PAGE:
It’s millions. Thanks to the Republican dream of running government like a business being starved and drowned in a bathtub, much of the actual work done in Uncle Sam’s name is actually performed by contractors, large and small.
And, should those contractors and all their subs of subs not be contracted by an “essential” agency, they are as good and screwed as any fed clock-puncher, often more so.
As one fellow put it the last time we danced this dance with Donald (or was it the time before?),
“We know the drill. No government, no billable hours. I thoroughly enjoy playing this game with my income every two months.”
Many furloughed contract employees do not operate under collective bargaining agreements, so they will not be paid during the shutdown. Some, in fact, may not get paid at all.
Unpaid employees of federal contractors, however, might not be paid. “In the past, some contractors have secured retro-financing, but it varies from agency to agency and contract to contract,” said Michael MacHarg, an attorney with Freeborn & Peters in Chicago.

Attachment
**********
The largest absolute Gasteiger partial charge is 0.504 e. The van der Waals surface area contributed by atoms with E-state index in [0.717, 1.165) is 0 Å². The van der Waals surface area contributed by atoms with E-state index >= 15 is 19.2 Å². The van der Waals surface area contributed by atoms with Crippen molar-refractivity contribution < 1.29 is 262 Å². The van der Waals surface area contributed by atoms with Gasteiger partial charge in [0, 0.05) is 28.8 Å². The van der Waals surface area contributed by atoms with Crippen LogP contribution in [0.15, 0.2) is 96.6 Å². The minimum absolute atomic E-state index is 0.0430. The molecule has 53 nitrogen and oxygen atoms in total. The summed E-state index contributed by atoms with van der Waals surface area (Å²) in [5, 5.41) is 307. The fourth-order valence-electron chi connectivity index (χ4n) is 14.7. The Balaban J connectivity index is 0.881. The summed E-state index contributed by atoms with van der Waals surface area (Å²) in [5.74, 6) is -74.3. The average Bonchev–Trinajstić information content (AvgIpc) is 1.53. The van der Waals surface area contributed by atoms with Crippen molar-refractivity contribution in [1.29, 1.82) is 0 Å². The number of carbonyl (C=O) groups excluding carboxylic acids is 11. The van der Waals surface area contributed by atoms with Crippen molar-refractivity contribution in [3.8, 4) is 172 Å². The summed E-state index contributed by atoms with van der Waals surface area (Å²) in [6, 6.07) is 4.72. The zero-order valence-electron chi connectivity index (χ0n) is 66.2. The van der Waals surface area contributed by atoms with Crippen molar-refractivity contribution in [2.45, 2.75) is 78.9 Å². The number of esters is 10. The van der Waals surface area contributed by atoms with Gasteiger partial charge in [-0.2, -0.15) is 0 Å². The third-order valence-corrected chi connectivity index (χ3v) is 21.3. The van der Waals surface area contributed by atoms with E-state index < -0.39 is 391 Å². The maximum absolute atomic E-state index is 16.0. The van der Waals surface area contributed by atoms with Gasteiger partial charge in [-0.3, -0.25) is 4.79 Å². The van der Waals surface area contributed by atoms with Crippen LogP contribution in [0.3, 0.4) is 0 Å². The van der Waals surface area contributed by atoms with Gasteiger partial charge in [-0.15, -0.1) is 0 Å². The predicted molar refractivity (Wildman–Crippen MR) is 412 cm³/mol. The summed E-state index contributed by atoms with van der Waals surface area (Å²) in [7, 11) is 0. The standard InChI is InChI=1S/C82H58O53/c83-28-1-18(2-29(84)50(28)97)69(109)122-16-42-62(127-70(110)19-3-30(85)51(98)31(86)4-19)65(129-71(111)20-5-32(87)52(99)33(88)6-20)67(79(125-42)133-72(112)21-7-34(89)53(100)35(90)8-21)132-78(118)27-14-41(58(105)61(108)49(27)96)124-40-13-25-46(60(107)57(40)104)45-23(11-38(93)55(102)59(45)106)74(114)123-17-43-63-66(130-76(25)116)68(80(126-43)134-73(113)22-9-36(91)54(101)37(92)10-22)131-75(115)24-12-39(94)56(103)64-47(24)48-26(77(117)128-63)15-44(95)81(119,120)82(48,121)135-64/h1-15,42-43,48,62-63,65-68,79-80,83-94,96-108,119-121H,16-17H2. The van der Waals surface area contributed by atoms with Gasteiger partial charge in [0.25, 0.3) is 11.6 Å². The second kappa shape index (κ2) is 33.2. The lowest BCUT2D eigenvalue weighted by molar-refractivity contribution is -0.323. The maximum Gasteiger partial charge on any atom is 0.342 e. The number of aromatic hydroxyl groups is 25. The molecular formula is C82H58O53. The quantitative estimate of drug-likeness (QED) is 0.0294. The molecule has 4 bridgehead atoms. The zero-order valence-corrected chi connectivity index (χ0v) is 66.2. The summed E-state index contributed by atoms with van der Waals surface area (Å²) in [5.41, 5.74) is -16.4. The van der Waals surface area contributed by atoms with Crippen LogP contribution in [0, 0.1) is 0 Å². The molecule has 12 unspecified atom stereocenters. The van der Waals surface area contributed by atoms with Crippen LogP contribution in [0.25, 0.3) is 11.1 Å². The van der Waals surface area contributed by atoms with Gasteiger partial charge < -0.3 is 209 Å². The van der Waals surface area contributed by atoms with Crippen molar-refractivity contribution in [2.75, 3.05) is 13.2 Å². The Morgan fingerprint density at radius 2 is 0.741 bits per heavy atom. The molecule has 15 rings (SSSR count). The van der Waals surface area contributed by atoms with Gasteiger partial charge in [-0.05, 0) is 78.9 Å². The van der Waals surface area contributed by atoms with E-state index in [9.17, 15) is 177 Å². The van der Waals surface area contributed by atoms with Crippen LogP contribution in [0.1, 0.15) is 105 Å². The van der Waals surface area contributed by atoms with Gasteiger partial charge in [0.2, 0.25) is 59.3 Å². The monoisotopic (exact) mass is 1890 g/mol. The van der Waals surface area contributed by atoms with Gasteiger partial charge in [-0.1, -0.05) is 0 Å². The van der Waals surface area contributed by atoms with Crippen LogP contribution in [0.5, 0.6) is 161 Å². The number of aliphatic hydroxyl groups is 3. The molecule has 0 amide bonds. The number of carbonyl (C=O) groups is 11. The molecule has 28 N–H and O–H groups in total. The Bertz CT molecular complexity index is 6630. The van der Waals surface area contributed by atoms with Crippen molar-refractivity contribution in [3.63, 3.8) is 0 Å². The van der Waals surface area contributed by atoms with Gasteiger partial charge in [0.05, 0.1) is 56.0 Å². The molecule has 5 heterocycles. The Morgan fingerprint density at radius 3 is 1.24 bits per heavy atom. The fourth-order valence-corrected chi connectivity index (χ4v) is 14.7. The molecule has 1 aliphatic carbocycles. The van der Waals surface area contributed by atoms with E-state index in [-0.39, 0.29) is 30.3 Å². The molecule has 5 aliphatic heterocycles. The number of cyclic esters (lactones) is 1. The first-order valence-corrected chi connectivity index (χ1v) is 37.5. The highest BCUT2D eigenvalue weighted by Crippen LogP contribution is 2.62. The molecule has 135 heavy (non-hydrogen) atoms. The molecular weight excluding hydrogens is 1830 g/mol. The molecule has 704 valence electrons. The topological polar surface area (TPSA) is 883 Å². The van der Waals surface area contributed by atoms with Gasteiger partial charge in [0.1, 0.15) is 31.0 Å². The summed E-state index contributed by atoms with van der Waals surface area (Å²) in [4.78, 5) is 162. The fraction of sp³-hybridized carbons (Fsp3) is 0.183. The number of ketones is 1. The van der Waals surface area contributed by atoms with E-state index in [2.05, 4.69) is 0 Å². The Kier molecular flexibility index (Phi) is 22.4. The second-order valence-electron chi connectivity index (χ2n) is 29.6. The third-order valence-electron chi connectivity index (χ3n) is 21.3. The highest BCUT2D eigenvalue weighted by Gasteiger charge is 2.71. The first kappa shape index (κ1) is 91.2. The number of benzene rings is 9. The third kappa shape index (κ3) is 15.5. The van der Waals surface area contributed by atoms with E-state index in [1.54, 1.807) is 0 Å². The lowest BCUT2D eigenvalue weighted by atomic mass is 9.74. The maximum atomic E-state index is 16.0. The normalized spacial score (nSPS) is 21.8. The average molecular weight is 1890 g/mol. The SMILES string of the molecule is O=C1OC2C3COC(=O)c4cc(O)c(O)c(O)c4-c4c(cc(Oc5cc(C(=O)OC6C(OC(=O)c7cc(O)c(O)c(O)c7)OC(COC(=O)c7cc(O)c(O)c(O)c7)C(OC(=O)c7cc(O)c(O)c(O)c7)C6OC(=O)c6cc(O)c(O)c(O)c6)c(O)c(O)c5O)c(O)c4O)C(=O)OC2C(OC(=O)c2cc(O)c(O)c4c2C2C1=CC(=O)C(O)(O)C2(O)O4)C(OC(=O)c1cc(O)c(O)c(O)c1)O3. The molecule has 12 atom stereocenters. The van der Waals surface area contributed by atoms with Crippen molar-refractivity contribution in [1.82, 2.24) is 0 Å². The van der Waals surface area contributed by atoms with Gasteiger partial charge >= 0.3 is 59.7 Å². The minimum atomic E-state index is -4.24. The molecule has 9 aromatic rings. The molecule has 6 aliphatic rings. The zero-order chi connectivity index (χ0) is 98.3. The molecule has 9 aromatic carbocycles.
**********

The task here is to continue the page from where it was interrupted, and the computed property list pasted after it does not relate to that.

However, Libby Henninger, an attorney with Littler in Washington, D.C., said, “Retroactive compensation typically is not the case for government contractors.”
Members of Congress and the media are rightly talking about the ripple effect on the economy from 800,000 federal workers being furloughed. But the number of workers and families affected is actually much larger.
Even people who don’t work for the government at all can have their incomes yanked by these GOP temper tantrums.
The Office of Management and Budget said the last shutdown in 2013 cost fisherman thousands by delaying the Alaskan crab fishing season and delayed lending to small businesses.
The 16-day 2013 shutdown is estimated to have cost the economy $24 Billion and cut job growth by 120,000.
These GOP shutdowns cause real injury to individuals and the economy. Causing or threatening injury to further political goals is the dictionary definition of terrorism.
We have to stop electing terrorists.
This is a Creative Commons article. The original version of this article appeared here.